Diarrhea is best treated by giving plenty of liquids and food. In most cases, but not all, no medicine is needed. (For more information, see a health worker or a general health book such as Where There Is No Doctor.)

  • Amebic dysentery is best treated with medicines.
  • Typhoid is best treated by antibiotics because it can last for weeks and lead to death.
  • Cholera is best treated with rehydration drink, lots of fluids, and easy-to-digest foods to replace nutrients lost through diarrhea and vomiting. Medicines may be used to prevent cholera from spreading.

If a person has bloody diarrhea, fever, or is very sick, he or she needs to go to a health center right away.

EHB Ch5 Page 52-1.png

Diarrhea and dehydration

Many people die from diarrhea diseases, especially children. Most often, they die because they become dehydrated.

People of any age can become dehydrated, but serious dehydration can happen very quickly to small children and is most dangerous for them.

Any child with watery diarrhea is in danger of dehydration. Give lots of liquids and take young children with signs of dehydration to a health center right away.

EHB Ch5 Page 52-2.png
Signs of dehydration
Sagging of the soft spot in infants
Sunken and tearless eyes
Thirst and dry mouth
weight loss
Little or no urine, or dark yellow urine
Loss of stretchiness of the skin
Lift the skin between two fingers, like this
If the skin does not fall right back to normal, the child is dehydrated.
To prevent or treat dehydration

When a child has watery diarrhea or diarrhea and vomiting, do not wait for signs of dehydration.
Act quickly.

  • Give lots of liquids to drink, such as a thin cereal porridge or gruel, soup, water, or rehydration drink.
  • Keep giving food. As soon as the sick child (or adult) can eat food, give frequent feedings of foods he likes. To babies, keep giving breast milk often — and before any other foods or drinks.
  • Rehydration drink helps prevent or treat dehydration. It does not cure diarrhea, but may support the sick person until the diarrhea stops.

How to make rehydration drink

Here are 2 ways of making rehydration drink. If you can, add half a cup of fruit juice, coconut water, or mashed ripe banana to either drink. These contain potassium, a mineral that helps a sick person accept more food and drink.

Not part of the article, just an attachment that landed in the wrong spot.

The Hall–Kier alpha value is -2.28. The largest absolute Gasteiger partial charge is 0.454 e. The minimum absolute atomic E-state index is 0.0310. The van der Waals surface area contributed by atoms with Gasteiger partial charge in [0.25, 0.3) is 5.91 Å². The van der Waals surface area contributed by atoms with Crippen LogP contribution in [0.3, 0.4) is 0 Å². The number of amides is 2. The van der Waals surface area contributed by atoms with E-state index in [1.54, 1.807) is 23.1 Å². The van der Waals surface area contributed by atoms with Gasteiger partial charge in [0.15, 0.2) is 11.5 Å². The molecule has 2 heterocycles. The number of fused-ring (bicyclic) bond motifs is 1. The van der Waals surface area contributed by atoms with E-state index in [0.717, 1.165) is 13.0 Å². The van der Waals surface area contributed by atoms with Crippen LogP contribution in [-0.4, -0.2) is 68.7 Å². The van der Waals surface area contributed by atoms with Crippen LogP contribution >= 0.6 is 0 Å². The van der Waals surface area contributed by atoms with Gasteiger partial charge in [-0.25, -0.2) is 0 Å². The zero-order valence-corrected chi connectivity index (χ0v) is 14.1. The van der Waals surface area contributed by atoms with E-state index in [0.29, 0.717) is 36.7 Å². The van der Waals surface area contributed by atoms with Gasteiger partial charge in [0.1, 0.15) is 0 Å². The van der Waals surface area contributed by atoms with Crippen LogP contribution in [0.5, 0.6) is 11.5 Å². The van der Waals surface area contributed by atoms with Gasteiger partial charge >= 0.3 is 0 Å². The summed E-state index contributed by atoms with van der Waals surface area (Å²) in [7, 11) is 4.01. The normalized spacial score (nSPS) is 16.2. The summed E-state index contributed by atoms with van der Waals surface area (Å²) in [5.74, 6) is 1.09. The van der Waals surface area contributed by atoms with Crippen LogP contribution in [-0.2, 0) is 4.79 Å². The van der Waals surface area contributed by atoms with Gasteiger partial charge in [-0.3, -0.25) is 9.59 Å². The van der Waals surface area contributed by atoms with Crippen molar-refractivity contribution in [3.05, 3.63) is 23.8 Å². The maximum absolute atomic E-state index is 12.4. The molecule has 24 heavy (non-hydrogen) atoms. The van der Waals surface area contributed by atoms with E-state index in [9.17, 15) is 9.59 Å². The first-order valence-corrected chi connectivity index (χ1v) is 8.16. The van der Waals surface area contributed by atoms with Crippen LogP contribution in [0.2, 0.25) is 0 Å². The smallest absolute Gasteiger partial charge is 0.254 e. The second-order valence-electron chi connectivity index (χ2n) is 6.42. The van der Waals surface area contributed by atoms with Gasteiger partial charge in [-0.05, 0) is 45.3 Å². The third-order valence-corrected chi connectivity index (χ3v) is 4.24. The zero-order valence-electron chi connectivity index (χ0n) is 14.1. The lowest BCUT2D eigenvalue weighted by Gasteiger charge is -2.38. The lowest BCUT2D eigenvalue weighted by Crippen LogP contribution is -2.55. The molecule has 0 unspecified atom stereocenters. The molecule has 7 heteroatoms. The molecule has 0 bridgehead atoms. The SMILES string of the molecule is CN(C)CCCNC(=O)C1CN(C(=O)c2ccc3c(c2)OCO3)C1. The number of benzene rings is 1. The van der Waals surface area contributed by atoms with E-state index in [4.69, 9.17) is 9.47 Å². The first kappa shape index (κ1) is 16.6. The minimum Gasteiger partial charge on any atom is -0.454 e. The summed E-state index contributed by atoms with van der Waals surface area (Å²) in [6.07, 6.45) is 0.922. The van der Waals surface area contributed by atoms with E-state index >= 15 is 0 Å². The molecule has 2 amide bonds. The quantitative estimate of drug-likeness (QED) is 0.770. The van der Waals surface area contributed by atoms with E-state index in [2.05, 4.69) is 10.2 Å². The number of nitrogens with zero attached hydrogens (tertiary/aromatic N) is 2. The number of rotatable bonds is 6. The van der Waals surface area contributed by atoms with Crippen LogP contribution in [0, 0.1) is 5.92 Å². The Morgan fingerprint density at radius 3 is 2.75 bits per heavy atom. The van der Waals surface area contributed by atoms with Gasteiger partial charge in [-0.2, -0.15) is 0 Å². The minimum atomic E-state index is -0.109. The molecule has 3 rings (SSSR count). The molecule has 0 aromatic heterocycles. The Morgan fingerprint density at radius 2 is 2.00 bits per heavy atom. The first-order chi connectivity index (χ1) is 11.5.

Give a child sips of this drink every 5 minutes, day and night, until he begins to urinate normally. A large person needs 3 or more liters a day. A small child usually needs at least 1 liter a day, or 1 glass for each watery stool. Keep giving the drink often, and in small sips. Even if the person vomits, not all of the drink will be vomited. After one day, discard the drink and make a new mixture if necessary.

Made with powdered cereal and salt.

(Powdered rice is best. But you can use finely ground maize, wheat flour, sorghum, or cooked and mashed potatoes.)

WWHND ChSk Page 540-2.png
WWHND ChSk Page 540-3.png
In 1 liter of clean WATER put half of a level teaspoon of SALT,

and 8 heaping teaspoons of powdered CEREAL.
EHB Ch5 Page 53-5.png

Boil for 5 to 7 minutes to form a liquid gruel or watery porridge. Cool the drink quickly and begin to give it to the sick person.

CAUTION! Taste the drink each time before you give it to make sure that it has not spoiled. Cereal drinks can spoil within a few hours in hot weather.

Made with sugar and salt.

(You can use raw, brown or white sugar, or molasses.)

WWHND ChSk Page 540-3.png
WWHND ChSk Page 540-2.png
In 1 liter of clean WATER put half of a level teaspoon of SALT,

and 8 level teaspoons of SUGAR .
Mix well.
EHB Ch5 Page 53-4.png
CAUTION! Before adding the sugar, taste the drink and be sure it is less salty than tears.

IMPORTANT! If dehydration gets worse or other danger signs appear, get medical help.
Stop the spread of diarrhea

This activity uses the stories from the activity “How diarrhea diseases spread” to show how to prevent diarrhea from being spread.
Time: 30 minutes to 1 hour
Materials: large sheet of drawing paper, colored pens or markers, sticky tape, pictures from the activity “How diarrhea diseases spread”

EHB Ch5 Page 54-1.png
  1. Work in the same small groups as in the previous activity, “How diarrhea diseases spread.” Each group looks at the pictures from “How diarrhea diseases spread.” They then talk about how to stop the spread of disease by washing hands, using toilets, protecting food and water, and so on. Each of these actions is a barrier that blocks the spread of diarrhea.